Fabrication of SiGe nanostructures for infrared devices

 

F. Schäffler

 

 

The prospect of light emission from the indirect band gap SiGe material system was always a driving force for dealing with low-dimensional structures in this material system. Within IR ON, Project P02 is responsible for most of the SiGe-related material base and for nanostructuring of SiGe heterostructures, with the aim of near- and mid-infrared device applications.

P02 pursues on the one hand epitaxial Stranski-Krastanow (SK) growth of compressively strained Ge on Si, and quantum well (QW) growth of both compressively strained Ge and tensile strained Si on Si, Ge and SiGe substrates. On the other hand, a new material base will be introduced into the IR-ON consortium with the alloys GeSn and Ge:C, which aim toward direct-gap group-IV semiconductors. While Ge:C is an entirely new material class, interest in GeSn is presently being revived as a potentially superior alternative to heavily doped Ge, which has led to the recent demonstration of band gap lasing. Both Ge-based alloys exploit material and strain engineering to shift the conduction band minimum of Ge from the L point to the Γ point.

Compressively strained Ge-on-Si is an advanced material system that has become prototypal for the investigations of SK growth. A particular feature of this material combination is the feasibility of introducing a high degree of order and size homogeneity into SK growth by providing preferential nucleation sites via nanostructured substrates. Significant contributions to this field were made during the first funding periods of IR-ON, which are now being exploited for the implementation of a SiGe-based near infrared emitter. For this purpose, we will continue our attempts from the last funding period, where we developed a technology platform for the implementation of photonic crystals (PhC) with embedded, ordered Ge islands that are located on well-defined positions of the PhC with a high density of states. The aim here is to demonstrate superior room temperature (RT) light emission, as compared to hitherto reported group-IV emitters.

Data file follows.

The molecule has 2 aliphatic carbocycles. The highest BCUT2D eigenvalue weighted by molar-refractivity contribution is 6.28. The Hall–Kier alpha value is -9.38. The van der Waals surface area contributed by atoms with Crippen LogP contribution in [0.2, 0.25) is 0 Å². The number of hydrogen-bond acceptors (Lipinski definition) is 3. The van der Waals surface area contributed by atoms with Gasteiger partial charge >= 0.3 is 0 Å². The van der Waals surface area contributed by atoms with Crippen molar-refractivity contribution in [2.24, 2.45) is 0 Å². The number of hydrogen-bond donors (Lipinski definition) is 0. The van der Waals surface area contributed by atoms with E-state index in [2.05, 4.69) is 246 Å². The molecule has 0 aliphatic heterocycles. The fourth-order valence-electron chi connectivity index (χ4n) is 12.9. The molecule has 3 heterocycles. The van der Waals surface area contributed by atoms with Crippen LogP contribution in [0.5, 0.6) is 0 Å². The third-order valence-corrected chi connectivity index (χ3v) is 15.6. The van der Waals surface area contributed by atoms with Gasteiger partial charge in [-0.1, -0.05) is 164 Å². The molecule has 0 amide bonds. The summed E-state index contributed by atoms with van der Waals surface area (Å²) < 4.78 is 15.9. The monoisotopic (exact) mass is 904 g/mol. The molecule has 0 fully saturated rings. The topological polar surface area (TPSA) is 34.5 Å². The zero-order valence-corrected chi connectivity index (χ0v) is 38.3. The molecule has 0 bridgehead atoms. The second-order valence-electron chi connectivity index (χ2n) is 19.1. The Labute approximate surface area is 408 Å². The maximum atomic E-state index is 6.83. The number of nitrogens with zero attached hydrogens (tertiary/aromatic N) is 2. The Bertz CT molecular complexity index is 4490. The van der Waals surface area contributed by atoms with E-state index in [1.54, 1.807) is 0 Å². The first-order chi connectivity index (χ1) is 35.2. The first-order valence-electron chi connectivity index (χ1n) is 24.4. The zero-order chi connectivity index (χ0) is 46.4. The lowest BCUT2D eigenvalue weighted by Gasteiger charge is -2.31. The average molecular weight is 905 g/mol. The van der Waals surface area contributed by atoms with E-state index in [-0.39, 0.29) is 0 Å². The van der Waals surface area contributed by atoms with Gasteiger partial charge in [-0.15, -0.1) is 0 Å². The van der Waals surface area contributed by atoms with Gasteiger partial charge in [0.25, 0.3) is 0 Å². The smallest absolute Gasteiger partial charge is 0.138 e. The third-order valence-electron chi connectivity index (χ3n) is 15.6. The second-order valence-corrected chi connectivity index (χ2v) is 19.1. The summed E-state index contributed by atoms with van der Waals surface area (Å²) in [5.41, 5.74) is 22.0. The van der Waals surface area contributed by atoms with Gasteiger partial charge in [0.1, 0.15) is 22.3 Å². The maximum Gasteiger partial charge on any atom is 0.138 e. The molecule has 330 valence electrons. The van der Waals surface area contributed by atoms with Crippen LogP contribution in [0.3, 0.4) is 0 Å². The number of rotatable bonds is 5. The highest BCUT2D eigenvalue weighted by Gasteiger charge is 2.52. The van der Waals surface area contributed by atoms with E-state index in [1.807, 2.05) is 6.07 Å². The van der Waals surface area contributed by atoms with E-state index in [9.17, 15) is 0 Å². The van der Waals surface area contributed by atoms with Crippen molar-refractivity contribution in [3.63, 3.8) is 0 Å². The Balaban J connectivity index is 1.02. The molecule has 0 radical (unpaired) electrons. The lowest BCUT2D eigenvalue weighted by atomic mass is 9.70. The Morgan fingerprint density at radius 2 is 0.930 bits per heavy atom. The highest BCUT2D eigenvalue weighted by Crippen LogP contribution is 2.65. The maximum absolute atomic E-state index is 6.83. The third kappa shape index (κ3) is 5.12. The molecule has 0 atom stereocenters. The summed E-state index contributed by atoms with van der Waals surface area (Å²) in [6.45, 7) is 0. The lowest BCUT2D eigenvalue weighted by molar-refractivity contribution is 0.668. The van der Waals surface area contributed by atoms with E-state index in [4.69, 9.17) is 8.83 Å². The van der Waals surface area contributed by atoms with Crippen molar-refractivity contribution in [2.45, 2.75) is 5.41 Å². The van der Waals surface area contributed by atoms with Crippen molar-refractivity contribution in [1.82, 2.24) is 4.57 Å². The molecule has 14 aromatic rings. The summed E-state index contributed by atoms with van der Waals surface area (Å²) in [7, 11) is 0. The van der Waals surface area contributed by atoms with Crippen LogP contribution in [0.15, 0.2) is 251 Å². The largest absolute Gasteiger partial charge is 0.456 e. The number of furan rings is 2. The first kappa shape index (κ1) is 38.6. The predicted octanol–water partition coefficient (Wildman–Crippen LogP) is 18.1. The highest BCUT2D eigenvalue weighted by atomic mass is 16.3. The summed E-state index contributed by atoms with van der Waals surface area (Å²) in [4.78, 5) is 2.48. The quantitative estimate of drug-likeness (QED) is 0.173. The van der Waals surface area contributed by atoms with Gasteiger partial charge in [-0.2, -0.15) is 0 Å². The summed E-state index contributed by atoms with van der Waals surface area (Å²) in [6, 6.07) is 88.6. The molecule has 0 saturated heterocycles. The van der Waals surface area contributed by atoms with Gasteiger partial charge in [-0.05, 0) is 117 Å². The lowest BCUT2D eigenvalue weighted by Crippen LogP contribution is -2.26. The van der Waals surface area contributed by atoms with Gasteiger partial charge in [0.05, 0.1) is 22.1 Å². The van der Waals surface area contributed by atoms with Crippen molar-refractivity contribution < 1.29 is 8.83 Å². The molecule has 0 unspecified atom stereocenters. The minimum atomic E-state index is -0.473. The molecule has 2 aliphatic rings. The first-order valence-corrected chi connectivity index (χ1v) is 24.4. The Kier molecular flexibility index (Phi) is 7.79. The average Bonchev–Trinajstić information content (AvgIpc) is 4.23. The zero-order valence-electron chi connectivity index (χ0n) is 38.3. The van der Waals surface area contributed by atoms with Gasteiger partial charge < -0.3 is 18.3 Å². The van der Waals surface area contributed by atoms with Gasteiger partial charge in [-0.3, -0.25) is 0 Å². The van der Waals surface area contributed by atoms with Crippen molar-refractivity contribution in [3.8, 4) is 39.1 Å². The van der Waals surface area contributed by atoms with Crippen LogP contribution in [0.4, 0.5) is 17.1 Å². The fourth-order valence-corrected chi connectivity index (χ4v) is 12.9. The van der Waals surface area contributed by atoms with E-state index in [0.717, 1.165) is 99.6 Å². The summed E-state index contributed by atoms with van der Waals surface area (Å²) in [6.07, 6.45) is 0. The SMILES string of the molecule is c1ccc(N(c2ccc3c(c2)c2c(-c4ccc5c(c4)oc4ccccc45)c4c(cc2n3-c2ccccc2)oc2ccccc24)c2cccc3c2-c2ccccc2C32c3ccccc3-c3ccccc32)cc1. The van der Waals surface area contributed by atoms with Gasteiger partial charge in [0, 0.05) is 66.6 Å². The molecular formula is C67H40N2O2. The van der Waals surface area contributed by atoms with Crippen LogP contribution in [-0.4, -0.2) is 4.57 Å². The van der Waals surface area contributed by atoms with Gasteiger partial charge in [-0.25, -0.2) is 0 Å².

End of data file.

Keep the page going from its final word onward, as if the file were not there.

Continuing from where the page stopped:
Besides epitaxial growth and nanostructuring, P02 will also provide structural characterization of the SiGe material base, in particular plan view and cross sectional transmission electron microscopy. This is of special importance for both the elemental QWs and the new Ge-based alloys, which require optimized growth conditions for the suppression of defects and dislocations.

P02 is closely related to P12, which is responsible for most of the optical characterization. There are also close connections to P06, P07, and P11, especially with regard to the newly introduced Ge-based alloys, and new attempts to shift radiative recombination further into the infrared range by combining strained QWs of pure Si and pure Ge on a SiGe pseudosubstrate.